23.06.2017 | National Institute of Standards and Technology (NIST)

All articles from Physics and Astronomy >>>

The most recent press releases about innovation >>>

Die letzten 5 Focus-News des innovations-reports im Überblick:

Im Focus: Can we see monkeys from space? Emerging technologies to map biodiversity

An international team of scientists has proposed a new multi-disciplinary approach in which an array of new technologies will allow us to map biodiversity and the risks that wildlife is facing at the scale of whole landscapes. The findings are published in Nature Ecology and Evolution. This international research is led by the Kunming Institute of Zoology from China, University of East Anglia, University of Leicester and the Leibniz Institute for Zoo and Wildlife Research.

Using a combination of satellite and ground data, the team proposes that it is now possible to map biodiversity with an accuracy that has not been previously...

Im Focus: Climate satellite: Tracking methane with robust laser technology

Heatwaves in the Arctic, longer periods of vegetation in Europe, severe floods in West Africa – starting in 2021, scientists want to explore the emissions of the greenhouse gas methane with the German-French satellite MERLIN. This is made possible by a new robust laser system of the Fraunhofer Institute for Laser Technology ILT in Aachen, which achieves unprecedented measurement accuracy.

Methane is primarily the result of the decomposition of organic matter. The gas has a 25 times greater warming potential than carbon dioxide, but is not as...

Im Focus: How protons move through a fuel cell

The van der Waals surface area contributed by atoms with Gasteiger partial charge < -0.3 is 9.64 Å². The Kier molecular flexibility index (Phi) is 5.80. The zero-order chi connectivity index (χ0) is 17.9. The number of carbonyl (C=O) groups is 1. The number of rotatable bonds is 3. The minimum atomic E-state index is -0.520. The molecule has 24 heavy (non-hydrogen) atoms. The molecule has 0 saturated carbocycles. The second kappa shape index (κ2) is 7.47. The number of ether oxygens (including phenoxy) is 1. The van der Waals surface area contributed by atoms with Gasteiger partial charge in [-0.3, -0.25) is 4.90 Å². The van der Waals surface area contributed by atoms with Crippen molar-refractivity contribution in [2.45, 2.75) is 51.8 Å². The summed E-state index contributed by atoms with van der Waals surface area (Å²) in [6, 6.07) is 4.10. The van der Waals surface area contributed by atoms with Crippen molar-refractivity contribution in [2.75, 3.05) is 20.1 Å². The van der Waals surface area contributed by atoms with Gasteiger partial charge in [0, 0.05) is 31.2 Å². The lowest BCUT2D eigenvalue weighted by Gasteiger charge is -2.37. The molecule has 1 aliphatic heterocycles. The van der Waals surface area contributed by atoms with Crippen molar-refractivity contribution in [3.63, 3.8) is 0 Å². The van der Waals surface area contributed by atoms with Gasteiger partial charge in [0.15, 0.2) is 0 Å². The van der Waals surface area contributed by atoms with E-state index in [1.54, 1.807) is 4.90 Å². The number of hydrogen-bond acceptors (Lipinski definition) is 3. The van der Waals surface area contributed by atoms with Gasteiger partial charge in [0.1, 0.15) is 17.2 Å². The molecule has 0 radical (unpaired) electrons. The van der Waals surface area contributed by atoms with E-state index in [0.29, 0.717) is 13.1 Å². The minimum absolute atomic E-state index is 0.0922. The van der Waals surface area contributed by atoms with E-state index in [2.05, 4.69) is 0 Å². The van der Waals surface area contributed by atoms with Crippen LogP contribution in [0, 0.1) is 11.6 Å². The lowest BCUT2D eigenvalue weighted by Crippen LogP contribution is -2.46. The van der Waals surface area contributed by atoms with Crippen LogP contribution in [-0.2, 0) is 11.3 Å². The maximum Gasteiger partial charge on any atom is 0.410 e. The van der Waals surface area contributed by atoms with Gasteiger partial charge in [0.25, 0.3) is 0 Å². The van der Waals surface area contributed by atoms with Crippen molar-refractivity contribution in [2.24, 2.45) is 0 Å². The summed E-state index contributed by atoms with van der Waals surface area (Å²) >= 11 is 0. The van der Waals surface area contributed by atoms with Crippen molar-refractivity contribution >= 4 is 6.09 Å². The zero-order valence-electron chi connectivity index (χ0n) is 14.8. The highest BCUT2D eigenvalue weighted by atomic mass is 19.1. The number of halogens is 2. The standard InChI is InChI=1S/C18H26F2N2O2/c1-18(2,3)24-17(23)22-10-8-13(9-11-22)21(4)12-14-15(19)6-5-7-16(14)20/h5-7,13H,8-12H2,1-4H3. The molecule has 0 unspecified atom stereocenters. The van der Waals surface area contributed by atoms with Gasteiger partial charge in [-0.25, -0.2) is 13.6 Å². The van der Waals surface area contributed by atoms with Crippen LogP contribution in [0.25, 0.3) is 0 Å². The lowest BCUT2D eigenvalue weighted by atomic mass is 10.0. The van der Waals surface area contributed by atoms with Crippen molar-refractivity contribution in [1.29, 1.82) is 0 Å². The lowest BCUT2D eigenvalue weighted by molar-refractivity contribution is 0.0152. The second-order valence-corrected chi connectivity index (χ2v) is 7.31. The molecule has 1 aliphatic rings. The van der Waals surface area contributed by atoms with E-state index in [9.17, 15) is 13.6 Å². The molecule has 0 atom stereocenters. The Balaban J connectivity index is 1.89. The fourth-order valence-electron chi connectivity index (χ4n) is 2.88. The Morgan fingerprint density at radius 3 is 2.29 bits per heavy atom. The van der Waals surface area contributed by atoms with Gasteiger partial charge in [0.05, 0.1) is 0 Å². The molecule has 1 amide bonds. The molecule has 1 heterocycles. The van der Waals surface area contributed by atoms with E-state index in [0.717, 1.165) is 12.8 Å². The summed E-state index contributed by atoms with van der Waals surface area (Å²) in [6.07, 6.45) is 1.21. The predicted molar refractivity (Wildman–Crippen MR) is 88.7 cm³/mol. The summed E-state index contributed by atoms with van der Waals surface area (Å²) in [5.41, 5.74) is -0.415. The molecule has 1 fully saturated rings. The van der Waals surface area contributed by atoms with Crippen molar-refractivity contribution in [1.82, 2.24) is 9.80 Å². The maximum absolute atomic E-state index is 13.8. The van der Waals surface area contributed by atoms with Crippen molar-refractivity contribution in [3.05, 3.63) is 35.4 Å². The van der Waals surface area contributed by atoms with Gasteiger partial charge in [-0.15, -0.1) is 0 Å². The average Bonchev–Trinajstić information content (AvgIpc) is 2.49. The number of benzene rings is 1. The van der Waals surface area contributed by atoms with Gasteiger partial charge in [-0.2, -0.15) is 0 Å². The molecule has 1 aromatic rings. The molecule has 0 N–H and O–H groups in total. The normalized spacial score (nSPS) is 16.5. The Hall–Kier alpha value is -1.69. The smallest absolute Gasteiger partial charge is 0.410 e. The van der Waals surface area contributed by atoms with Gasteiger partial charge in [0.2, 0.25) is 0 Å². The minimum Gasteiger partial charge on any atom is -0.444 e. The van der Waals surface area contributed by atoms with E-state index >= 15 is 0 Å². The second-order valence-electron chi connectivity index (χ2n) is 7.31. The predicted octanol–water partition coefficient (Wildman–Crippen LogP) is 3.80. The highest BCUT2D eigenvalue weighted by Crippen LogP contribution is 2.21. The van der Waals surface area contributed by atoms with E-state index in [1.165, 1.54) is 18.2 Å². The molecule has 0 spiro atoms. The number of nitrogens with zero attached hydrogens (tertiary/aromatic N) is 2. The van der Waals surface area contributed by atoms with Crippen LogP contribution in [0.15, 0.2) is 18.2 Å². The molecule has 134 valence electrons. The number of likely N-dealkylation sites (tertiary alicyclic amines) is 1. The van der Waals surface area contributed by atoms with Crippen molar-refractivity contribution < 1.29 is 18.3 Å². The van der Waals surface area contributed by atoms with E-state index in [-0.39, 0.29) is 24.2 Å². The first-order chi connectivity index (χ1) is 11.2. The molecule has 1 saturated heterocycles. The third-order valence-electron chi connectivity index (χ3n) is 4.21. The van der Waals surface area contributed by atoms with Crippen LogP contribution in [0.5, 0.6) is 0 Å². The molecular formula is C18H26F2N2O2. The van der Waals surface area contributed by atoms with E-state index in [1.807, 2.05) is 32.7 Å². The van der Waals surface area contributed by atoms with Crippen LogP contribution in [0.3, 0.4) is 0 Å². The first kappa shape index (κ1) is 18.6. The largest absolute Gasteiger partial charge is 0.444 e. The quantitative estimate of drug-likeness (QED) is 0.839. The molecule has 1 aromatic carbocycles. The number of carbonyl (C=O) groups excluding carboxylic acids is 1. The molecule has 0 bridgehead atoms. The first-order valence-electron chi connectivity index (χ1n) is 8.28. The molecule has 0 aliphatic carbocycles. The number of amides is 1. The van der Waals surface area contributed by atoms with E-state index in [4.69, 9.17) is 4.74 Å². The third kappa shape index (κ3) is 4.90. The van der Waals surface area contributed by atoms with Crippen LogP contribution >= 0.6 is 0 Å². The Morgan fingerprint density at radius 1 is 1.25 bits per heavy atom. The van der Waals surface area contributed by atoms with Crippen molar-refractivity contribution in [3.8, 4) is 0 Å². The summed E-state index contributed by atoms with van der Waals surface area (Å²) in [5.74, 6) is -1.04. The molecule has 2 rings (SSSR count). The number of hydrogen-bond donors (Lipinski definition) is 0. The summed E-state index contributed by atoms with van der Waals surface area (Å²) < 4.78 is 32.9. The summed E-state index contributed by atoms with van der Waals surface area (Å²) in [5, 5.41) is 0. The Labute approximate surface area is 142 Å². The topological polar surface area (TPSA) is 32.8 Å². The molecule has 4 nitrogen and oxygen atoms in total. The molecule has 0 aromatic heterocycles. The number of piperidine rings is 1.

Hydrogen is regarded as the energy source of the future: It is produced with solar power and can be used to generate heat and electricity in fuel cells. Empa researchers have now succeeded in decoding the movement of hydrogen ions in crystals – a key step towards more efficient energy conversion in the hydrogen industry of tomorrow.

As charge carriers, electrons and ions play the leading role in electrochemical energy storage devices and converters such as batteries and fuel cells. Proton...

Im Focus: A unique data centre for cosmological simulations

Scientists from the Excellence Cluster Universe at the Ludwig-Maximilians-Universität Munich have establised "Cosmowebportal", a unique data centre for cosmological simulations located at the Leibniz Supercomputing Centre (LRZ) of the Bavarian Academy of Sciences. The complete results of a series of large hydrodynamical cosmological simulations are available, with data volumes typically exceeding several hundred terabytes. Scientists worldwide can interactively explore these complex simulations via a web interface and directly access the results.

With current telescopes, scientists can observe our Universe’s galaxies and galaxy clusters and their distribution along an invisible cosmic web. From the...

Im Focus: Scientists develop molecular thermometer for contactless measurement using infrared light

Temperature measurements possible even on the smallest scale / Molecular ruby for use in material sciences, biology, and medicine

Chemists at Johannes Gutenberg University Mainz (JGU) in cooperation with researchers of the German Federal Institute for Materials Research and Testing (BAM)...

All Focus news of the innovation-report >>>

Anzeige

Anzeige

Event News

Plants are networkers

19.06.2017 | Event News

Digital Survival Training for Executives

13.06.2017 | Event News

Global Learning Council Summit 2017

13.06.2017 | Event News

 
Latest News

Quantum thermometer or optical refrigerator?

23.06.2017 | Physics and Astronomy

A 100-year-old physics problem has been solved at EPFL

23.06.2017 | Physics and Astronomy

Equipping form with function

23.06.2017 | Information Technology

VideoLinks
B2B-VideoLinks
More VideoLinks >>>